1722612445_403bCompare.png.1e2af259f53a3f13c9824faafbd0c857.png

 

vangvcap2.jpg.4da6b06079e36696828bd888db574515.jpg

^ You could get a spreadsheet going to help determine where it's cheaper to keep what you plan to invest. Vanguard and Pension2 are pretty close if you've got 36k chillin', but things get more expensive with Pension2 as your account balance gets higher.

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Thanks for the input everyone! Very helpful and takes away some of the anxiety in making these changes/decisions: I truly appreciate it! Scott, love the worksheet comparison!! I teach high school math and your work immediately brought ideas for finance problems to give to my students when we discuss systems of equations.

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2 hours ago, Omar said:

Thanks for the input everyone! Very helpful and takes away some of the anxiety in making these changes/decisions: I truly appreciate it! Scott, love the worksheet comparison!! I teach high school math and your work immediately brought ideas for finance problems to give to my students when we discuss systems of equations.

Using MS Excel or Google Sheets would be pretty cool if you have access to computer equipment. Compound interest calculators are kind of neat:

compound.thumb.jpg.26925cb11ec5dae38d80e6449d5be520.jpg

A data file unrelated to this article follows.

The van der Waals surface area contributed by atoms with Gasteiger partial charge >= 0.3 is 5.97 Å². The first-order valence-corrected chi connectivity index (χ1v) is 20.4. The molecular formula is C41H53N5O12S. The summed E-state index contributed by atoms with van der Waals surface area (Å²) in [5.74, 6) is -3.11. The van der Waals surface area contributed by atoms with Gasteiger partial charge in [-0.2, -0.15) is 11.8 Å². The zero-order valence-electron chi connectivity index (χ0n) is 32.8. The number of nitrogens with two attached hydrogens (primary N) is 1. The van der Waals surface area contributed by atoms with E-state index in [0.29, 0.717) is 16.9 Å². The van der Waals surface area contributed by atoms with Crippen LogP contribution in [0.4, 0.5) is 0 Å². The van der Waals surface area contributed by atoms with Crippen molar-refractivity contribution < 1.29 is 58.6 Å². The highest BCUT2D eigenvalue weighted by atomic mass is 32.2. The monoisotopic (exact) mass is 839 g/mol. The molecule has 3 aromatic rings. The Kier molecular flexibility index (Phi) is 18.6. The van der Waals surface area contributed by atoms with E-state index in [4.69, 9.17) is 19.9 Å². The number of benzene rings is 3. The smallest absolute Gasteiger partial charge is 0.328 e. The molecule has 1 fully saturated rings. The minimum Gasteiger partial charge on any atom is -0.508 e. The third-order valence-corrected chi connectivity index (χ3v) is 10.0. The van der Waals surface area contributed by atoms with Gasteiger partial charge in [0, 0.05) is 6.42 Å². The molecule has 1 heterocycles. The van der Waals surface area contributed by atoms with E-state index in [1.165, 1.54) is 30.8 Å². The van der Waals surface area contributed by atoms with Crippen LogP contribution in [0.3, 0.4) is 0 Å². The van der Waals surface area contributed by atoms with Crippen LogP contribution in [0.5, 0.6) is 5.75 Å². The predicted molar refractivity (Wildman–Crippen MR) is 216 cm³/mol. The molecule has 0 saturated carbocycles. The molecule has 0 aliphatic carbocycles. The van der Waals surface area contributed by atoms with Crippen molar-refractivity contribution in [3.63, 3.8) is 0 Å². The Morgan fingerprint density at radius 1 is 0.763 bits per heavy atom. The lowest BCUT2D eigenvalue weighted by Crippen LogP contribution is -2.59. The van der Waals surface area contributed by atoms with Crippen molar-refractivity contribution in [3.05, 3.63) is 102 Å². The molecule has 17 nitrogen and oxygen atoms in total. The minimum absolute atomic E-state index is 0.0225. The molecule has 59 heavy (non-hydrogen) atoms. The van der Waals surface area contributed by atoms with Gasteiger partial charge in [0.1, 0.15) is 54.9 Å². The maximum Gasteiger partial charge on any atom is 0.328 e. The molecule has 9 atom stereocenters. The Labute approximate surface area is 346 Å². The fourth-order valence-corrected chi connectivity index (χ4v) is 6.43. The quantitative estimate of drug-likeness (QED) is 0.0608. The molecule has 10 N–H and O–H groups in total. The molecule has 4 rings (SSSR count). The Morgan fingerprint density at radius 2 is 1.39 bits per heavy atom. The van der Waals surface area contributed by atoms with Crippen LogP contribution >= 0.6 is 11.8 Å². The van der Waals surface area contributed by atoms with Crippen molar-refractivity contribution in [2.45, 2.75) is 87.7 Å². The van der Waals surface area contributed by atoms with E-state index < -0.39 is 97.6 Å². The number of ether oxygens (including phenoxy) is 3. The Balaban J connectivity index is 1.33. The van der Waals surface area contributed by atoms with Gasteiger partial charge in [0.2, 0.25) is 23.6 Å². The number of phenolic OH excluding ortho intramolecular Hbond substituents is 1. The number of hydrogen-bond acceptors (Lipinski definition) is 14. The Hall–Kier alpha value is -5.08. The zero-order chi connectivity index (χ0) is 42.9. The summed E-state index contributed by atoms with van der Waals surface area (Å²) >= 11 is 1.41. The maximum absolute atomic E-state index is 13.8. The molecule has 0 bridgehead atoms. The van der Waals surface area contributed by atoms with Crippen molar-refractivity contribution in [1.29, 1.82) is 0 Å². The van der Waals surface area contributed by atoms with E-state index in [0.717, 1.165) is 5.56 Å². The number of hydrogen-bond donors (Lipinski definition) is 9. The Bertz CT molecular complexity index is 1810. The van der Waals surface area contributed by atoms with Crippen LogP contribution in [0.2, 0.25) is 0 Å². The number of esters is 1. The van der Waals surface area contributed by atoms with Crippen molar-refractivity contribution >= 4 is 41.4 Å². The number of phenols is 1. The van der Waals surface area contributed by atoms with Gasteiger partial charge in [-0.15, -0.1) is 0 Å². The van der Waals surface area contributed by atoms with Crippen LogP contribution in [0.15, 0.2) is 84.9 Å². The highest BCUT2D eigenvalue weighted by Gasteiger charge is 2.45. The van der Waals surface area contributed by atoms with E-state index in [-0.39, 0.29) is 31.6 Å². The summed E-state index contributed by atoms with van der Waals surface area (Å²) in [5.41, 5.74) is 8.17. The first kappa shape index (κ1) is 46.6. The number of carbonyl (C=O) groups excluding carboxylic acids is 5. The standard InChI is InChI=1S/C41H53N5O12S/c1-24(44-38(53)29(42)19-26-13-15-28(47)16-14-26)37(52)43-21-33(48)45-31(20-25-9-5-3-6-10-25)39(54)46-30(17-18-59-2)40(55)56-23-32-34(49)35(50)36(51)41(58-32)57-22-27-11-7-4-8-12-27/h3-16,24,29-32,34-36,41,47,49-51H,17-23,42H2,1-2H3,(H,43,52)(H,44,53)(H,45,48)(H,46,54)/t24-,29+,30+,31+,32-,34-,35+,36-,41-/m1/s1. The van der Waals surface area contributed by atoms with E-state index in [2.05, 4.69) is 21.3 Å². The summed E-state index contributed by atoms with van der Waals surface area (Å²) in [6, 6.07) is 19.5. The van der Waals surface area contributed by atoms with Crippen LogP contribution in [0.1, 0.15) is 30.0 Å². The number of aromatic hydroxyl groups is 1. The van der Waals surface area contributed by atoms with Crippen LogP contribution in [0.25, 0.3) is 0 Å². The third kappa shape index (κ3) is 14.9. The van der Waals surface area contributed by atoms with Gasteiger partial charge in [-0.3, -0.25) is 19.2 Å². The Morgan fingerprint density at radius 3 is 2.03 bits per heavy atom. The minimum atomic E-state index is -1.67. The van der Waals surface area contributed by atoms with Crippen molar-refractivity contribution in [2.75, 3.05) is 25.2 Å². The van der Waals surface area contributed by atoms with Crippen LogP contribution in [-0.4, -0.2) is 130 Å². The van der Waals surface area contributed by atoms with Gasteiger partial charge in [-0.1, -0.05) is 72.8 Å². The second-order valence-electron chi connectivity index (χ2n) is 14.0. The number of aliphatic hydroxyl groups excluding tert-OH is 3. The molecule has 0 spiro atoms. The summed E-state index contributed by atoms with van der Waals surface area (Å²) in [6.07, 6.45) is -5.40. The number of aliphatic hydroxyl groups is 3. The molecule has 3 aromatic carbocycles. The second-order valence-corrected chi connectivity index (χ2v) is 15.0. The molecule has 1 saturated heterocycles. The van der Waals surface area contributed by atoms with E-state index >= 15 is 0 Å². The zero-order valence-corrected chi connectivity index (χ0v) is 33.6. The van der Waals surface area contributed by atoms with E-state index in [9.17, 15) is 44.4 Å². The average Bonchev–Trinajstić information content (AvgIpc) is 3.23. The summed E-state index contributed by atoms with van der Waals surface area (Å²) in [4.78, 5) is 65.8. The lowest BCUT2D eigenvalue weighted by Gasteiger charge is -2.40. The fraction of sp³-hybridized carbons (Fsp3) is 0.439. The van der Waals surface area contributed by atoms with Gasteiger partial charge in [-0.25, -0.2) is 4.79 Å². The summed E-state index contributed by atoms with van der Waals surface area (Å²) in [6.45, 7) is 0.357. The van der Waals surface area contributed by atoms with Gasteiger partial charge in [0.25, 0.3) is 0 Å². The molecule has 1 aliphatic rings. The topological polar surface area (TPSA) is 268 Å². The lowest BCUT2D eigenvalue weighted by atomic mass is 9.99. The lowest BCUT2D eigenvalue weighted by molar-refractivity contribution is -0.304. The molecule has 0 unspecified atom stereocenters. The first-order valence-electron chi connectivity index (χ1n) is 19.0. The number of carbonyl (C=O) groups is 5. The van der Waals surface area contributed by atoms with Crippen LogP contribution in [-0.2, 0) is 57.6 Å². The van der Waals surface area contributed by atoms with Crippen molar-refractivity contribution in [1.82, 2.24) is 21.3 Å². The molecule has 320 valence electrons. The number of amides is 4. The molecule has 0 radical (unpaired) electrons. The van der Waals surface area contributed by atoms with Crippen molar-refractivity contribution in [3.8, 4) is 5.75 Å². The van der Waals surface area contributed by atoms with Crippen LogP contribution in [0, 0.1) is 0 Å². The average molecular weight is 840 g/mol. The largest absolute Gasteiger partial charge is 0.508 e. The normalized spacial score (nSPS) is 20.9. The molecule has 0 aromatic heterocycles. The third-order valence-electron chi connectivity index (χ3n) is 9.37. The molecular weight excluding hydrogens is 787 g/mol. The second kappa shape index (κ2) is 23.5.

D2 = F1*(1+F3/12)^(C2*12)

D3 = (D2+$F$2)*(1+$F$3/12)^12

Age 63, Year 2065 = $812,381.17

I used to joke around that all of our lives were just math problems which were solvable in excel... but then people would call me a nerd 😋 

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18 hours ago, Omar said:

Thank you Ed and Krow

No problem. Please try to educate your coworkers. We need more people willing to speak up on this issue.

18 hours ago, Omar said:

Although I really like the idea of a simple, single fund, I'd also like to minimize the fees I pay

That's exactly why I don't have a single fund-of-funds. However, be psychologically prepared to maintain your asset allocation:

  1. If international is lagging domestic (as it has been doing for a very long time), you'll be pumping new money into that instead of the high performing domestic.
  2. If stocks are crashing, you'll be pumping new money into that instead of your steady bonds.

You need to be able to always buy what seems to be doing poorly, sometimes terribly. That's how this works.

18 hours ago, Omar said: